how i found pat the peacock
There I was driving down this country road on a photo shoot in central Kansas, minding my own business, when this gangly looking peacock appears out of nowhere blocking the road.
Hmmm, I thought to myself.. “Now, this is an odd sight.” I quickly slid out of the car and said to the bird, “hey Mister peacock, what on earth are you doing in central Kansas?” The peacock says to me, he says, “my name is Pat.” “Oh,” I say, “my apologies Pat, so what gives? How did you find your way here.” “Well, Mister Man,” he says. I interrupted, “uh, Pat, my name is Eli.” “Oh, I meant no offense,” Pat said – “none taken,” I replied. He continued, “Well, Eli, as I was saying, the very last thing I remember was being at home in China. When I awoke the next day, I found myself in that roadside ditch,” he said pointing a tail feather to the north side of the road, “and this guy was driving down the road, yelling – Ronnie, that voodoo’s gonna get you.” “That’s odd,” I said, “tell me about it,” Pat replied. “No, I mean, I wonder why was he talking about Reagan in 2009,” I muttered as my thoughts turned into words. “What’s a Reagan,” Pat asked? “Oh, never mind” I said. We chatted a little longer. He seemed to be a fine peacock. Finally, I told Pat I must move on, that I had work to do. We wished each other well and went our separate ways.
I continued on with my location scouting, waiting for the good light to work it’s magic, when Pat jumped up onto a nearby hay bale. “Whoa Pat, you scared me.. man, you move fast,” I said. “Thanks! My wings are solid,” Pat beamed as he strutted back and forth across the bale. “What type of work are you doing out here anyway,” he inquired? “I’m a photographer,” I said. “Really! People pay you to shoot pictures,” Pat asked? “Well, yes,” I said, “though not quite as much as they used to.” “Why’s that,” Pat asked? “I think a lot of it has to do with the downturn in our economy,” I said.. “what’s an economy,” Pat inquired, trying to act truly interested.. “You know Pat, a lot of people are asking that very same question these days,” I remarked. I tried my best to explain in simple peacock terms the premise of how wealth is created by the basic exchange of goods and services, until it appeared Pat understood the concept. I saw no need to bother explaining ‘derivatives,’ since my best guess is these will soon fall out of vogue in favor of a newly designed financing “instrument.” I qualified my comments with the caveat that there’s a lot of transition underway and no one is quite sure of the outcome just yet.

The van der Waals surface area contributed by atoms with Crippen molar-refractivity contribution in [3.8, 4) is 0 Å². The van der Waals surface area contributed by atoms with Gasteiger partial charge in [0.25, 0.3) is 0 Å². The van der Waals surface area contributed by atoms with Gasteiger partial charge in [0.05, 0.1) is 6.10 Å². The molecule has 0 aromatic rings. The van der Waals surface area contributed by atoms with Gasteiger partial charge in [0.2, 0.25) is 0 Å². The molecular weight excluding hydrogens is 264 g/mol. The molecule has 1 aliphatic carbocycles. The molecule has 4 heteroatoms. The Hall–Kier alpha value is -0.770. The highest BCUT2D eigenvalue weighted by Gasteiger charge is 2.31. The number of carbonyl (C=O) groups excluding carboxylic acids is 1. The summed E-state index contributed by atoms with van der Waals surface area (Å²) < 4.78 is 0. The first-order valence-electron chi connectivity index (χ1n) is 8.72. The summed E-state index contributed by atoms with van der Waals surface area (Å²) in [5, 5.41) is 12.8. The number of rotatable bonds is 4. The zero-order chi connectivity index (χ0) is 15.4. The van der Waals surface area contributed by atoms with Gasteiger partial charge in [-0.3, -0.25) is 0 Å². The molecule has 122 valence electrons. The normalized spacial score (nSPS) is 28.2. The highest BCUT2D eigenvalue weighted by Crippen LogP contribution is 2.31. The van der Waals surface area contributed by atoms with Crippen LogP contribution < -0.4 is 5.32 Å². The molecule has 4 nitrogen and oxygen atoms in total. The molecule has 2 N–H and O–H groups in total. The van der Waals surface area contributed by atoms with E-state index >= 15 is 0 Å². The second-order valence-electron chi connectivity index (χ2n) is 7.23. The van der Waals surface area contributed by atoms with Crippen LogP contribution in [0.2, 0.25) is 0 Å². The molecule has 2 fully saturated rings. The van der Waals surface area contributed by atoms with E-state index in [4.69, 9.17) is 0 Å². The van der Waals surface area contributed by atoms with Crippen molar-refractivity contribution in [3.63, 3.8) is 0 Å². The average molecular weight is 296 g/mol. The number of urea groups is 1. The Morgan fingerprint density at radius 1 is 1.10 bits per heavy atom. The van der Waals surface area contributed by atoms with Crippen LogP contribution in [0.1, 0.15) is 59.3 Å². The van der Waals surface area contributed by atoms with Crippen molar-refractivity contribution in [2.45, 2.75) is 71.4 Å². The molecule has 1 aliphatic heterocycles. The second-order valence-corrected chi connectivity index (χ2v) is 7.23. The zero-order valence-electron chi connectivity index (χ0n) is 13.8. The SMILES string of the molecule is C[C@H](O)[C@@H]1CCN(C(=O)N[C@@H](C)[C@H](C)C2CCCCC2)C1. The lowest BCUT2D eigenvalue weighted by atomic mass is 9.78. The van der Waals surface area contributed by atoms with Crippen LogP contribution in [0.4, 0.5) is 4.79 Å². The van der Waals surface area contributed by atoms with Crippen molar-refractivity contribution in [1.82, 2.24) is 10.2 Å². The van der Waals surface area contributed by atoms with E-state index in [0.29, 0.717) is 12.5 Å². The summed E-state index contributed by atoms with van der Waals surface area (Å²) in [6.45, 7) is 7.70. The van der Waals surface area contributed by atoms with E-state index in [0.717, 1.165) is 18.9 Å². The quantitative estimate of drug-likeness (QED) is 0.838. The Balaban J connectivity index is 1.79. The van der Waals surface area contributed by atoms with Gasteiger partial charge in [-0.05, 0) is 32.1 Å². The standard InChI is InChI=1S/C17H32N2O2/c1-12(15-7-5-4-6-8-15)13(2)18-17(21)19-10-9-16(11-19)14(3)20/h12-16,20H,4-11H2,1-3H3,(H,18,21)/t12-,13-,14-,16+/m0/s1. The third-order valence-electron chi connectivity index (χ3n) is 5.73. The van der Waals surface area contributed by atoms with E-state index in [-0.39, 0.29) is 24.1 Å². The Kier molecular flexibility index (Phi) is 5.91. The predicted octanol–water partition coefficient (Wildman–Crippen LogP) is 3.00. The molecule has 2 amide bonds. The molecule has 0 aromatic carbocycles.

“Well, Pat, I’ve enjoyed visiting with you this afternoon, but I really must get to work,” I said. “Truth is,” Pat continued, “it’s kinda lonely out here.. none of the other birds will talk to me. And occasionally people walk around pointing these long sticks at me. Loud noises come from them and if I don’t move quick enough, something pokes holes in my tail feathers. Here, see for yourself,” he said fanning his feathers for inspection. “Frankly, I don’t feel safe out here anymore.. although the countryside is really pretty. Anyway, would you take me home with you,” he pleaded?
“Ah geez, Pat, I don’t know. I already have dogs, my house is very small and I’m not sure my neighbors would like having a peacock running around,” I said. Pat persisted, “I’m really quiet and quite clean and from what I understand most people find me beautiful to look at. Just looking at me seems to help make them feel calm and happier. I think people need a little more beauty and little less strife, don’t you?”
Funny I thought, how a simple bird can make such perfect sense during turbulent times.. peace and beauty equals happiness.. a refreshing reminder of lasting values. At last I relented, “okay, but, if you poop or pee in the car one time, I’m dropping you off at the nearest dumpster!” “I’ll be good,” Pat promised. “Super! Now please be quiet, so I can get some work done,” I said. And off we went.
And that’s the story of how Pat the Peacock moved from the hills of central kansas to suburbia… THE END.
ps- all pictures were shot with the iPhone, which of course, is made in China. But, which I had purchased before I met Pat, who was actually made by an artist living in Clay Center, KS:)